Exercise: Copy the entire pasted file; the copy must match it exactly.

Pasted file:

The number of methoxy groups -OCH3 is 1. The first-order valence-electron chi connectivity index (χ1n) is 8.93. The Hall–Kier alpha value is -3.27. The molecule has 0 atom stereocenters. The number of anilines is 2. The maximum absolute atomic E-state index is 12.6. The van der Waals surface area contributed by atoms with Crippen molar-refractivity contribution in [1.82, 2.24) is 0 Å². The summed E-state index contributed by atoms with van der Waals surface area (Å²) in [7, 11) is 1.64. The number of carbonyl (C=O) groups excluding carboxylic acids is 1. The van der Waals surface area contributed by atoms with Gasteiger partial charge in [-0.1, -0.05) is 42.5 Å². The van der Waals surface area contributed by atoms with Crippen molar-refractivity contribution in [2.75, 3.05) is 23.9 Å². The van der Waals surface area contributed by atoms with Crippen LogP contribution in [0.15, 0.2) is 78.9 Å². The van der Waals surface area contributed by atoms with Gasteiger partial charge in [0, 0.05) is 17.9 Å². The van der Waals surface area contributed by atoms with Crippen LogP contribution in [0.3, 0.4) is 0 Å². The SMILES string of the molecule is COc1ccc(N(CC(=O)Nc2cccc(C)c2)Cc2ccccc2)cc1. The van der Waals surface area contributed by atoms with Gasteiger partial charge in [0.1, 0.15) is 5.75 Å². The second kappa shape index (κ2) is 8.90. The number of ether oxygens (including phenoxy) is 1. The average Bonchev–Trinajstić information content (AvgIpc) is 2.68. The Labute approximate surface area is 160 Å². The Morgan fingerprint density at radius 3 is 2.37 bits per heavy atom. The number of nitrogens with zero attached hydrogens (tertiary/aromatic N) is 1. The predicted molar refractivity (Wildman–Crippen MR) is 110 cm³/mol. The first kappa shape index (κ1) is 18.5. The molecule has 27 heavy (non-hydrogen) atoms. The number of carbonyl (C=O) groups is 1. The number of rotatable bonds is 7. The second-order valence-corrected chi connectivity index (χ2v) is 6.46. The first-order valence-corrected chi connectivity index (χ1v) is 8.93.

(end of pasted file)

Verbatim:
The number of methoxy groups -OCH3 is 1. The first-order valence-electron chi connectivity index (χ1n) is 8.93. The Hall–Kier alpha value is -3.27. The molecule has 0 atom stereocenters. The number of anilines is 2. The maximum absolute atomic E-state index is 12.6. The van der Waals surface area contributed by atoms with Crippen molar-refractivity contribution in [1.82, 2.24) is 0 Å². The summed E-state index contributed by atoms with van der Waals surface area (Å²) in [7, 11) is 1.64. The number of carbonyl (C=O) groups excluding carboxylic acids is 1. The van der Waals surface area contributed by atoms with Gasteiger partial charge in [-0.1, -0.05) is 42.5 Å². The van der Waals surface area contributed by atoms with Crippen molar-refractivity contribution in [2.75, 3.05) is 23.9 Å². The van der Waals surface area contributed by atoms with Crippen LogP contribution in [0.15, 0.2) is 78.9 Å². The van der Waals surface area contributed by atoms with Gasteiger partial charge in [0, 0.05) is 17.9 Å². The van der Waals surface area contributed by atoms with Crippen LogP contribution in [0.3, 0.4) is 0 Å². The SMILES string of the molecule is COc1ccc(N(CC(=O)Nc2cccc(C)c2)Cc2ccccc2)cc1. The van der Waals surface area contributed by atoms with Gasteiger partial charge in [0.1, 0.15) is 5.75 Å². The second kappa shape index (κ2) is 8.90. The number of ether oxygens (including phenoxy) is 1. The average Bonchev–Trinajstić information content (AvgIpc) is 2.68. The Labute approximate surface area is 160 Å². The Morgan fingerprint density at radius 3 is 2.37 bits per heavy atom. The number of nitrogens with zero attached hydrogens (tertiary/aromatic N) is 1. The predicted molar refractivity (Wildman–Crippen MR) is 110 cm³/mol. The first kappa shape index (κ1) is 18.5. The molecule has 27 heavy (non-hydrogen) atoms. The number of carbonyl (C=O) groups is 1. The number of rotatable bonds is 7. The second-order valence-corrected chi connectivity index (χ2v) is 6.46. The first-order valence-corrected chi connectivity index (χ1v) is 8.93.